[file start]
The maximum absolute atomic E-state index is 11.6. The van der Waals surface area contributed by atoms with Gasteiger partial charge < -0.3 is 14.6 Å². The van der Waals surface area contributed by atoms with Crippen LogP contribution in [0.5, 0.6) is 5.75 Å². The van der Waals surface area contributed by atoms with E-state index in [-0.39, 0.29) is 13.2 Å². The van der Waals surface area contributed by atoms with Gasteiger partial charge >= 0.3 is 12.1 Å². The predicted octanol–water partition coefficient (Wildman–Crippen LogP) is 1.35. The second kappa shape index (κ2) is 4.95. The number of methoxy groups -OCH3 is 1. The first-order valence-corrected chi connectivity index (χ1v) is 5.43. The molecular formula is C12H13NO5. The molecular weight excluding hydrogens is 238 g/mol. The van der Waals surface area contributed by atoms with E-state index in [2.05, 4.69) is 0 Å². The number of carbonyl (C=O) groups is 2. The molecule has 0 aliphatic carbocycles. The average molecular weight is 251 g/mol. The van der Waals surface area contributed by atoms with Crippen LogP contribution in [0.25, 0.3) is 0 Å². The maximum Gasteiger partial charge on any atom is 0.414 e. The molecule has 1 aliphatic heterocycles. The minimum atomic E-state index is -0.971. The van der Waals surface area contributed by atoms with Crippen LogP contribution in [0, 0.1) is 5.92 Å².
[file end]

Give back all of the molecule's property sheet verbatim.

The maximum absolute atomic E-state index is 11.6. The van der Waals surface area contributed by atoms with Gasteiger partial charge < -0.3 is 14.6 Å². The van der Waals surface area contributed by atoms with Crippen LogP contribution in [0.5, 0.6) is 5.75 Å². The van der Waals surface area contributed by atoms with E-state index in [-0.39, 0.29) is 13.2 Å². The van der Waals surface area contributed by atoms with Gasteiger partial charge >= 0.3 is 12.1 Å². The predicted octanol–water partition coefficient (Wildman–Crippen LogP) is 1.35. The second kappa shape index (κ2) is 4.95. The number of methoxy groups -OCH3 is 1. The first-order valence-corrected chi connectivity index (χ1v) is 5.43. The molecular formula is C12H13NO5. The molecular weight excluding hydrogens is 238 g/mol. The van der Waals surface area contributed by atoms with E-state index in [2.05, 4.69) is 0 Å². The number of carbonyl (C=O) groups is 2. The molecule has 0 aliphatic carbocycles. The average molecular weight is 251 g/mol. The van der Waals surface area contributed by atoms with Crippen LogP contribution in [0.25, 0.3) is 0 Å². The maximum Gasteiger partial charge on any atom is 0.414 e. The molecule has 1 aliphatic heterocycles. The minimum atomic E-state index is -0.971. The van der Waals surface area contributed by atoms with Crippen LogP contribution in [0, 0.1) is 5.92 Å².